Anti-feminist zealots are, of course, infuriating. But I had a harder time dealing with the moderates and progressives whose procedural objections seemed rooted in sexist assumptions. They demanded that schools provide special protections to students accused of sexual harms that were unavailable to peers accused of other kinds of misconduct—as though a student who said she’d been raped was more likely to be lying than a student who said his roommate had punched him in the face, or berated him with racial slurs, or committed any of the other forms of misconduct that schools are regularly called on to address. Some critics on the left never acknowledged the young survivors on the other side of the table. Prominent attorneys with progressive credentials openly dismissed sexual violence as trivial or the victim’s fault, the kinds of myths I’d naïvely thought that the left would not tolerate.

I knew that we couldn’t dismiss all concerns about student discipline for sexual harassment simply because some of the most vocal critics had dubious methods or motives. But it was often difficult to distinguish between the good-faith actors and the bad. The result was that some Title IX advocates abandoned complexity, dismissing concerns about due process out of hand, or rejected reasonable reforms because they came from “the other side.” Some used low rates of false reporting to excuse mistreatment of the accused, or were cavalier about the stakes for a student facing suspension. In light of the anti-feminist backlash, that skepticism of procedural criticisms was understandable. But it was still wrong.

My life is full of survivors: friends, clients, colleagues. But I knew that I needed insight into what it felt like to be on the other side of an allegation. During the past few years, I’ve interviewed a number of people who have been accused of sexual harms. Those conversations were often difficult for me. I felt empathy talking directly to people—mostly men, though some women—whose lives had been disrupted by what nearly all of them insisted were false allegations. I was also wary of “himpathy,” and afraid of being manipulated by an abuser eager to style himself as a victim. On some occasions, I learned later that I had been lied to, and felt foolish. And yet I still feel very grateful for what I learned from those conversations. Through them, I gained a sense for how bad procedures made accused people feel powerless and small. And I learned, in some slight way, what it feels like to care about someone accused of sexual harassment. I felt moved that people with no real reason to trust me did so.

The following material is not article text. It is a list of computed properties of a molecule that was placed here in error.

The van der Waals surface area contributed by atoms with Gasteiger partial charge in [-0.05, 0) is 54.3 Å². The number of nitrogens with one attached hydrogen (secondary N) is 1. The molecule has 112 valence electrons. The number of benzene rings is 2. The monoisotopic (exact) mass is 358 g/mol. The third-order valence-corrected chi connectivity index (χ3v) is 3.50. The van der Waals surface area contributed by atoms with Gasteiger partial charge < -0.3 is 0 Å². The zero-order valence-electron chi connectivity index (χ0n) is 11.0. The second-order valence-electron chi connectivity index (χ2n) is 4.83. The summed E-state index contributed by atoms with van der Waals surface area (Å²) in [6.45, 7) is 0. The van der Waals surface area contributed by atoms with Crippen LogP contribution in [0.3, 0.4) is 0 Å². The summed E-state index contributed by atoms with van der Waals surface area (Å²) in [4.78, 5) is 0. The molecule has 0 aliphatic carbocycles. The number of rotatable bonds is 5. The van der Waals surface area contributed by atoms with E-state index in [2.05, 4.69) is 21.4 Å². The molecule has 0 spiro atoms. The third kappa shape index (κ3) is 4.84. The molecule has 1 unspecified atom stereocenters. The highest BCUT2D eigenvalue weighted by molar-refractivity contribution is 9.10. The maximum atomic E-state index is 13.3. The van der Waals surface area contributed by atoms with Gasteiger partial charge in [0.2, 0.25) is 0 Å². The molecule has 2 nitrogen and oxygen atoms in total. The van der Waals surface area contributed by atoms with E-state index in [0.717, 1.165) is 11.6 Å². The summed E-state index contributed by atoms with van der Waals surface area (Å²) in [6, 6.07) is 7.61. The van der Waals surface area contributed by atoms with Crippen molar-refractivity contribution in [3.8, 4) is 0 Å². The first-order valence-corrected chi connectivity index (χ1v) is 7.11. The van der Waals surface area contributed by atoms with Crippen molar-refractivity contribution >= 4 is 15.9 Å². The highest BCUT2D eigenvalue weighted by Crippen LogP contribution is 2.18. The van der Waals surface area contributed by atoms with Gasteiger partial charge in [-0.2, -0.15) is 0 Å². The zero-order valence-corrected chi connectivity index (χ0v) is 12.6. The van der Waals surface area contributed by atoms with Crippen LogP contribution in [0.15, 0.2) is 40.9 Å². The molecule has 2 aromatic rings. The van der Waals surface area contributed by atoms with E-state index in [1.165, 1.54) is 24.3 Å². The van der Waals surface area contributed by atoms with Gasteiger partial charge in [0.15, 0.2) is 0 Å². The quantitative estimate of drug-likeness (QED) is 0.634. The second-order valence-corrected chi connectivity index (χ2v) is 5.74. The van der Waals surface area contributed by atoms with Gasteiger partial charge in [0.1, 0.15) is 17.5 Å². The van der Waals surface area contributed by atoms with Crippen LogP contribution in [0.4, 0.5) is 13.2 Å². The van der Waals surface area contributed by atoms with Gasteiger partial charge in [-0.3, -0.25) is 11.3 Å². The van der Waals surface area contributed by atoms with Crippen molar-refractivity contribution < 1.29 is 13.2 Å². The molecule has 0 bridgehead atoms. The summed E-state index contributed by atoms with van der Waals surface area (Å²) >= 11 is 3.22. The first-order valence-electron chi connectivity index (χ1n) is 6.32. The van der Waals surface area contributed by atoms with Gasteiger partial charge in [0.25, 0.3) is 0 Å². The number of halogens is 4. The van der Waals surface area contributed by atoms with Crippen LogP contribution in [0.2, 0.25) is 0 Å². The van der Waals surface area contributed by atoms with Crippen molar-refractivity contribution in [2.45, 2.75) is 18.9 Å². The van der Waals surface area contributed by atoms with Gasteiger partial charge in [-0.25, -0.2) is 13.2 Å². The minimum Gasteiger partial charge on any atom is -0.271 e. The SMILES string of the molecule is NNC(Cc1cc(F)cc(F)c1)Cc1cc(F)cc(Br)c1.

Those conversations confirmed that some of the most important work of creating fairer systems is listening. I do not mean that we have to read every speech by militant anti-feminists. I certainly do not believe that survivors must talk to accused rapists. But something that a man accused of sexual assault said has stuck with me. He supports #MeToo, with some caveats, and has no interest in the men’s-rights movement. But men’s-rights activists, he told me, are the only ones who want to hear his story.

Unsurprisingly, the vast majority of the people I spoke with who had been accused of sexual harassment were angry—they had, in their telling, been wrongly accused, or treated unfairly in response to misconduct that they admitted to. But I was surprised to hear from a few who said that they were ultimately glad for the experience. One, a nurse, told me, “Having an individual go to H.R. with a detailed complaint was the best thing that happened to me. I coöperated, answered truthfully, and was fired. I took time, worked on things, and I’m a fundamentally healthier person than I was before, and I would not act in the ways I have in the past.” A man who had been accused of harassment as a student said that he found the process deeply painful, but also that it spurred him to rethink how he treated others.

Last year, I talked to a young man, “Sam,” who had been publicly accused of sexual assault by his ex-girlfriend. She had submitted the allegation to an anonymous Instagram account. It was one of many created in 2020 by college and high-school students to receive and then post the names of alleged harassers, some teachers but mostly classmates. At the time, I was writing about feminist vigilantism, from lists written in bathroom stalls at Brown University in the nineties to the “Shitty Media Men” list, a short-lived Google spreadsheet passed among New York writers in 2017. So I was interested in this very Gen Z version: natively digital, socially conscious, and, well, cute—full of bright colors and charming graphics.